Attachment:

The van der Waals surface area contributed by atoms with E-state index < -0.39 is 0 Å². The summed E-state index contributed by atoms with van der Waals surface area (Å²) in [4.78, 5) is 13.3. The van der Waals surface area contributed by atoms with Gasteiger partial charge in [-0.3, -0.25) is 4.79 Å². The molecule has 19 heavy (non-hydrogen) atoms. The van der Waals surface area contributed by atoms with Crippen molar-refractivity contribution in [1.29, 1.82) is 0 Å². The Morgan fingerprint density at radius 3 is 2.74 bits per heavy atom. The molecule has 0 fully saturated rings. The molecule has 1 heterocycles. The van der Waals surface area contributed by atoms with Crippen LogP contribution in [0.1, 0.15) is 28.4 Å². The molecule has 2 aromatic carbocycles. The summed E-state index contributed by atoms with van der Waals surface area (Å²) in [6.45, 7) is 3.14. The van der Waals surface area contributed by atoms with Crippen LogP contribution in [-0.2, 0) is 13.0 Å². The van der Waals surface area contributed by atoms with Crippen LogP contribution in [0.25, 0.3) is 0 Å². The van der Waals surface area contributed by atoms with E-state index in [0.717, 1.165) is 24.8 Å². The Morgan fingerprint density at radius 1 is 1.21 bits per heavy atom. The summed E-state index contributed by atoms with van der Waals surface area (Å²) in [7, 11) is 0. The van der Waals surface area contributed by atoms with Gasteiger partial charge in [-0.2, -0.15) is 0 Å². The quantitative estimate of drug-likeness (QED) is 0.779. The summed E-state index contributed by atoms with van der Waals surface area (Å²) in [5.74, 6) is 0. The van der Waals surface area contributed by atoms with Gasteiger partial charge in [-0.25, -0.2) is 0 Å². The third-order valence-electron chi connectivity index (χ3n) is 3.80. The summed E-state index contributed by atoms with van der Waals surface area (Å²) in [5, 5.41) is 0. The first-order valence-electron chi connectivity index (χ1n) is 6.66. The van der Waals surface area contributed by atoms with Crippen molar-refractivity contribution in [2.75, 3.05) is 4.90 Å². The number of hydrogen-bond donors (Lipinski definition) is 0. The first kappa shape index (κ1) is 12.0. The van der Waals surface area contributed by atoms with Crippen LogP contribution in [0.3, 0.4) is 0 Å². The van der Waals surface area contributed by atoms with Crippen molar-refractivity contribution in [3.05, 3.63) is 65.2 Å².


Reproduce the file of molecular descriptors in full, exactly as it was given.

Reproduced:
The van der Waals surface area contributed by atoms with E-state index < -0.39 is 0 Å². The summed E-state index contributed by atoms with van der Waals surface area (Å²) in [4.78, 5) is 13.3. The van der Waals surface area contributed by atoms with Gasteiger partial charge in [-0.3, -0.25) is 4.79 Å². The molecule has 19 heavy (non-hydrogen) atoms. The van der Waals surface area contributed by atoms with Crippen molar-refractivity contribution in [1.29, 1.82) is 0 Å². The Morgan fingerprint density at radius 3 is 2.74 bits per heavy atom. The molecule has 0 fully saturated rings. The molecule has 1 heterocycles. The van der Waals surface area contributed by atoms with Crippen LogP contribution in [0.1, 0.15) is 28.4 Å². The molecule has 2 aromatic carbocycles. The summed E-state index contributed by atoms with van der Waals surface area (Å²) in [6.45, 7) is 3.14. The van der Waals surface area contributed by atoms with Crippen LogP contribution in [-0.2, 0) is 13.0 Å². The van der Waals surface area contributed by atoms with Crippen LogP contribution in [0.25, 0.3) is 0 Å². The van der Waals surface area contributed by atoms with E-state index in [0.717, 1.165) is 24.8 Å². The Morgan fingerprint density at radius 1 is 1.21 bits per heavy atom. The summed E-state index contributed by atoms with van der Waals surface area (Å²) in [7, 11) is 0. The van der Waals surface area contributed by atoms with Gasteiger partial charge in [-0.2, -0.15) is 0 Å². The quantitative estimate of drug-likeness (QED) is 0.779. The summed E-state index contributed by atoms with van der Waals surface area (Å²) in [5.74, 6) is 0. The van der Waals surface area contributed by atoms with Gasteiger partial charge in [-0.25, -0.2) is 0 Å². The third-order valence-electron chi connectivity index (χ3n) is 3.80. The summed E-state index contributed by atoms with van der Waals surface area (Å²) in [5, 5.41) is 0. The first-order valence-electron chi connectivity index (χ1n) is 6.66. The van der Waals surface area contributed by atoms with Crippen molar-refractivity contribution in [2.75, 3.05) is 4.90 Å². The number of hydrogen-bond donors (Lipinski definition) is 0. The first kappa shape index (κ1) is 12.0. The van der Waals surface area contributed by atoms with Crippen LogP contribution in [0.3, 0.4) is 0 Å². The van der Waals surface area contributed by atoms with Crippen molar-refractivity contribution in [3.05, 3.63) is 65.2 Å².